The giant potash company is tussling with a powerful businessman: the former son-in-law of the late Chilean dictator Augusto Pinochet
Saskatchewan-based Nutrien Ltd. persuaded antitrust authorities earlier this month to sign off on its US$4.1 billion sale of its stake in a South American lithium producer. But now the giant potash company is tussling with a powerful businessman: the former son-in-law of the late Chilean dictator Augusto Pinochet.
Julio Ponce, a billionaire with a checkered past whose father-in-law previously ruled Chile, has filed a lawsuit seeking more time to review Nutrien’s US$4.1 billion sale in Sociedad Química y Minera de Chile to a Chinese buyer.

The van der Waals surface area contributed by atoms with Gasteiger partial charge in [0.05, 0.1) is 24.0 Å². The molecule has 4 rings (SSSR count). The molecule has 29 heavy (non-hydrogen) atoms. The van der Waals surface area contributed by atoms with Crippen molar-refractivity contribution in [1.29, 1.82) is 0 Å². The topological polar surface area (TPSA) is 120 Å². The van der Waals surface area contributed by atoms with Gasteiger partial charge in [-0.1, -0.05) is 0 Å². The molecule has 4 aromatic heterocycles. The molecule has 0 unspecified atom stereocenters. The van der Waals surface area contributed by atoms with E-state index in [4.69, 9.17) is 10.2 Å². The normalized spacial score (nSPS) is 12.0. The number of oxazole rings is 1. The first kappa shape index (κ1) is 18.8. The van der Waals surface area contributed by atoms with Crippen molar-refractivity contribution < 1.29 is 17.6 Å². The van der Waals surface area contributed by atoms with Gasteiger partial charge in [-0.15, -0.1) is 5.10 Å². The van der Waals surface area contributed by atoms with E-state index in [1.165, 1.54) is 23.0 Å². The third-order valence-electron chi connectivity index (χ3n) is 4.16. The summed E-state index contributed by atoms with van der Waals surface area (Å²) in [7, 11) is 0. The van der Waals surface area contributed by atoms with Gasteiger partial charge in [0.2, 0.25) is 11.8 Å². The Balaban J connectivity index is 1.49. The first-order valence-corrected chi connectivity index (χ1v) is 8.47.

If the lawsuit delays the sale long enough, some analysts believe Nutrien may be forced to ditch its Chinese buyer and sell its stake in SQM on the open market — for as much as US$1 billion less than the original price.
The situation could change how foreign companies view Chile as a place to conduct business, and shows that while globalization has opened new markets for Canadian companies, it has also created new risks.
“We do believe that foreign companies will be watching the outcome of this case with interest,” said Will Tigley, a spokesman for Nutrien.